Since the United States was the driving force behind the post-World War II world order and the Nuremberg trials, it may seem surprising that its leaders opposed a human-rights provision. This was due, Bryant said, to the political power of Southern politicians, who wanted to uphold Jim Crow laws and feared outside influence on this system of racial discrimination. They told President Harry S Truman that if there was an enforceable human-rights provision, they would not ratify the charter. In order to win ratification, the Truman administration agreed to a watered-down version.

In the years and decades following the creation of the U.N., in the shadow of the Holocaust, there were efforts to come up with more viable ways to defend human rights.

In December 1948, the U.N. published the Declaration of Human Rights, which was adopted as a non-binding resolution. Prof. Bryant stated, “This is one of the great cornerstones in the history of human rights. Many people think that this is the most important document in the history of human-rights protection.”

This momentous act was followed by the development of many treaties and conventions, such as the U.N. Genocide Convention in 1949,  the Elimination of Racial Discrimination convention in 1965, the Convention on the Elimination of Discrimination Against Women in 1979, and the Convention Against Torture in 1985. As a result, human rights are now defensible within the U.N.

There are also organizations outside the U.N. that were created to specifically defend human rights. The most notable is the European Council, which was formed in 1949. In 1953, the European Council adopted the Convention on Human Rights, whose purpose is to protect and defend the rights articulated in the U.N. Declaration of Human Rights.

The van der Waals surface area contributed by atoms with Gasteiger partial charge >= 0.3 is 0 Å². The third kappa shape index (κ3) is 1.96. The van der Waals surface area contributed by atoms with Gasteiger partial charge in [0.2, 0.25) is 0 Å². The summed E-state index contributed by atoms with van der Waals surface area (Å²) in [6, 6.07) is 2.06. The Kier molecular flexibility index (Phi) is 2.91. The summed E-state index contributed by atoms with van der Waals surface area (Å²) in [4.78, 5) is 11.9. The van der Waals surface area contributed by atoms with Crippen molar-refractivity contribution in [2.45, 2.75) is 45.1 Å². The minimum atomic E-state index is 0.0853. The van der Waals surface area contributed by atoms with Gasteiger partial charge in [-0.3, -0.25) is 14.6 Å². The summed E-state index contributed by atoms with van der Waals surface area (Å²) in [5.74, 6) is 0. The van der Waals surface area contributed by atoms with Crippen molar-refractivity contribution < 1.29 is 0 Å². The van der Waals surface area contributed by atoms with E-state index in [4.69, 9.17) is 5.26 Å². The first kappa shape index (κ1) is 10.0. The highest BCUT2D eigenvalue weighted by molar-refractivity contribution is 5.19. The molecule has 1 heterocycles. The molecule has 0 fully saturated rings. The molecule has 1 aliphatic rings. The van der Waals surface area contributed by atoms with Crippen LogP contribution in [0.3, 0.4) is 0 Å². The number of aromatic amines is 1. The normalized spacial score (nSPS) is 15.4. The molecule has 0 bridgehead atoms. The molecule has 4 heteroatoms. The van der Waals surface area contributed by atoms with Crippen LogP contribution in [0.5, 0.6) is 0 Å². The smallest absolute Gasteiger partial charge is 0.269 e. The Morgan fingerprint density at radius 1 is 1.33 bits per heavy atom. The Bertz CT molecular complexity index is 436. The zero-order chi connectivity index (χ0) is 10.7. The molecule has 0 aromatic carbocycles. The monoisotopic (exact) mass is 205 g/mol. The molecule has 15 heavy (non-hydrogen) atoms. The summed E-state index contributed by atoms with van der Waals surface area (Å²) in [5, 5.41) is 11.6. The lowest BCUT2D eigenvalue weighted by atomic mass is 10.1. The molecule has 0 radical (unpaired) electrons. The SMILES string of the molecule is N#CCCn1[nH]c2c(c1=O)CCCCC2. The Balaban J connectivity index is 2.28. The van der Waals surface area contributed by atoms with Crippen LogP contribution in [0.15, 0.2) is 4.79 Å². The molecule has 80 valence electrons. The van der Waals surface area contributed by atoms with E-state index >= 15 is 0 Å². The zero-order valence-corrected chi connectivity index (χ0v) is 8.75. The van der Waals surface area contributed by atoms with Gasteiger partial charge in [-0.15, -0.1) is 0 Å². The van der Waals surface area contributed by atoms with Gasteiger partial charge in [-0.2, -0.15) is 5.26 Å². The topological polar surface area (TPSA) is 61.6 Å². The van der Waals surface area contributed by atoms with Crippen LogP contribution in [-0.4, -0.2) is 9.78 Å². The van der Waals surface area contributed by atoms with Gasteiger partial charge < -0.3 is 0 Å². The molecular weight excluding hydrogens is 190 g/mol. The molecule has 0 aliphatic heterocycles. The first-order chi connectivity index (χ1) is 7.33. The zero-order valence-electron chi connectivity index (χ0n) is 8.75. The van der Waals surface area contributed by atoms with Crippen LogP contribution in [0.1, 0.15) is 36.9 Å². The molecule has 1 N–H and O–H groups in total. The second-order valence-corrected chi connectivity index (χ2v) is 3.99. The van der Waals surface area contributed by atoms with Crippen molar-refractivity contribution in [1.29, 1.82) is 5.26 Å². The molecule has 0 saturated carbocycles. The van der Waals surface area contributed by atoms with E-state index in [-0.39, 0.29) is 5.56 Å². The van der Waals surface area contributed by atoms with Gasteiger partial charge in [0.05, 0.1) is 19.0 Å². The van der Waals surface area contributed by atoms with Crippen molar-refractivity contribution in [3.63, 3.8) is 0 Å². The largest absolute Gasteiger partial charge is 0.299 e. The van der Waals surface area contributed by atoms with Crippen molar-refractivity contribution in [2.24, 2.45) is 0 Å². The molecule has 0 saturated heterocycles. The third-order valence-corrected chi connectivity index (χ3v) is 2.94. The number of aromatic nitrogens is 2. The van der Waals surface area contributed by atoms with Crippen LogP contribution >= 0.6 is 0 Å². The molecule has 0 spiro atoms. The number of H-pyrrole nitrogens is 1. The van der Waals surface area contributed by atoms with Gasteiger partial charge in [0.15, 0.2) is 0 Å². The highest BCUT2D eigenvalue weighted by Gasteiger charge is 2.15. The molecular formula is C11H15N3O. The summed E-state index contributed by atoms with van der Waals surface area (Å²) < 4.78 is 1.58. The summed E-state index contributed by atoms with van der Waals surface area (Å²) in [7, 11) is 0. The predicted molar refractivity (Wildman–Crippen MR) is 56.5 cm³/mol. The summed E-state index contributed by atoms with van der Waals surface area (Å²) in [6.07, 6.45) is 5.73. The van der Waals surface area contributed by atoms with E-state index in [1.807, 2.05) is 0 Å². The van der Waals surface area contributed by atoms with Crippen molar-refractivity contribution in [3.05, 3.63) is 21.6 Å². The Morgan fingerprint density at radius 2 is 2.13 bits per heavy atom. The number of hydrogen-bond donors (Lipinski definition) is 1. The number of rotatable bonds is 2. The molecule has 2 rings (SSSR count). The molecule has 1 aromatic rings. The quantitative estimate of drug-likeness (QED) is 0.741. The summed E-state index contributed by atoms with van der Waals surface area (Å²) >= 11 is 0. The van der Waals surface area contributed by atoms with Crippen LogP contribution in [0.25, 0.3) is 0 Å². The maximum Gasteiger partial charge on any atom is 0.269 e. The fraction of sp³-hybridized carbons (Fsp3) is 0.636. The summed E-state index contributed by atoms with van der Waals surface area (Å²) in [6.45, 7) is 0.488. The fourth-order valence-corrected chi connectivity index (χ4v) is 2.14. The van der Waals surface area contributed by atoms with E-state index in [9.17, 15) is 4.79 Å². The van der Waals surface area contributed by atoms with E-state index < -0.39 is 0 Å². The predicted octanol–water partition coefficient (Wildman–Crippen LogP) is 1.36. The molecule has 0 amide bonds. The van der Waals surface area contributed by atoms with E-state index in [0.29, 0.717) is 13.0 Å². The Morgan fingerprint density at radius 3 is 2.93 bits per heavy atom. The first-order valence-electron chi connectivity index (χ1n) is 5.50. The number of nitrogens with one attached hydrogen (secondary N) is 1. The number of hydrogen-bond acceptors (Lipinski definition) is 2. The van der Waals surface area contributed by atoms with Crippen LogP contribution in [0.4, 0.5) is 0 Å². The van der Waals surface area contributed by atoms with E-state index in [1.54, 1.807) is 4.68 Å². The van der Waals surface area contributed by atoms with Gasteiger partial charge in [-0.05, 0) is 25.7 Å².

“It is very clear from the legislative history that the Holocaust was the catalyst for the European Convention, which was clearly stated by the French foreign minister,” Bryant said.

Perhaps most importantly, the European Convention led to the creation of an enforcement body, the European Court of Human Rights. This is the first institution open to lawsuits by people who think their rights have been violated by their own government.

A similar convention was adopted in Africa in 1986, the African Charter of Human and Peoples’ Rights.

While these organizations are not perfect – there have been some notable failures, such as the Cambodian genocide, the Rwandan genocide and the Balkans civil war – human rights have improved dramatically since 1945. It is not unusual today for aid and development packages to contain human-rights provisions.

“Prior to the Holocaust, none of this was on anyone’s radar,” Bryant said. “Governments today find it nearly impossible to divorce human rights considerations from political and economic decision-making. Such considerations rarely weighed on the minds of political leaders before World War II.”

LEV POPLOW is a communications consultant writing on behalf of the Sandra Bornstein Holocaust Education Center, in Providence. He can be reached at